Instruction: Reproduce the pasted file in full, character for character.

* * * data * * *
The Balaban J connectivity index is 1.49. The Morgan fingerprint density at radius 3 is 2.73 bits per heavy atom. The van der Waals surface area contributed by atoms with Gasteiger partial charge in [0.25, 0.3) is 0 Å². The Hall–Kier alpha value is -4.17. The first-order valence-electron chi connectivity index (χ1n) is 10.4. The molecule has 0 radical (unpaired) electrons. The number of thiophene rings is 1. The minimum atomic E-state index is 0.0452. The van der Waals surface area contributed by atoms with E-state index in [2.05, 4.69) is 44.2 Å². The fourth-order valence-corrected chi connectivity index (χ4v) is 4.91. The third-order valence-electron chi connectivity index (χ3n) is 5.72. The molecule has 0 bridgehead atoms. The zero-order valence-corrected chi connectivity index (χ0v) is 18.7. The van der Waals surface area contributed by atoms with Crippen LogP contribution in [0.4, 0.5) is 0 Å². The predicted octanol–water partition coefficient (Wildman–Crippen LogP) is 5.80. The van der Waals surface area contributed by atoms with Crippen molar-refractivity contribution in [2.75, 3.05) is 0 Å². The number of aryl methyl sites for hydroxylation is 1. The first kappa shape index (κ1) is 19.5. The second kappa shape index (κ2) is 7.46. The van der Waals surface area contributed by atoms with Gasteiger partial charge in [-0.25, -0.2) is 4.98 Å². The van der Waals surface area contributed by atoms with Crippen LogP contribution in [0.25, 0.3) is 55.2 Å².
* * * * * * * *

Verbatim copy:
The Balaban J connectivity index is 1.49. The Morgan fingerprint density at radius 3 is 2.73 bits per heavy atom. The van der Waals surface area contributed by atoms with Gasteiger partial charge in [0.25, 0.3) is 0 Å². The Hall–Kier alpha value is -4.17. The first-order valence-electron chi connectivity index (χ1n) is 10.4. The molecule has 0 radical (unpaired) electrons. The number of thiophene rings is 1. The minimum atomic E-state index is 0.0452. The van der Waals surface area contributed by atoms with E-state index in [2.05, 4.69) is 44.2 Å². The fourth-order valence-corrected chi connectivity index (χ4v) is 4.91. The third-order valence-electron chi connectivity index (χ3n) is 5.72. The molecule has 0 bridgehead atoms. The zero-order valence-corrected chi connectivity index (χ0v) is 18.7. The van der Waals surface area contributed by atoms with Crippen LogP contribution in [0.4, 0.5) is 0 Å². The predicted octanol–water partition coefficient (Wildman–Crippen LogP) is 5.80. The van der Waals surface area contributed by atoms with Crippen molar-refractivity contribution in [2.75, 3.05) is 0 Å². The number of aryl methyl sites for hydroxylation is 1. The first kappa shape index (κ1) is 19.5. The second kappa shape index (κ2) is 7.46. The van der Waals surface area contributed by atoms with Gasteiger partial charge in [-0.25, -0.2) is 4.98 Å². The van der Waals surface area contributed by atoms with Crippen LogP contribution in [0.25, 0.3) is 55.2 Å².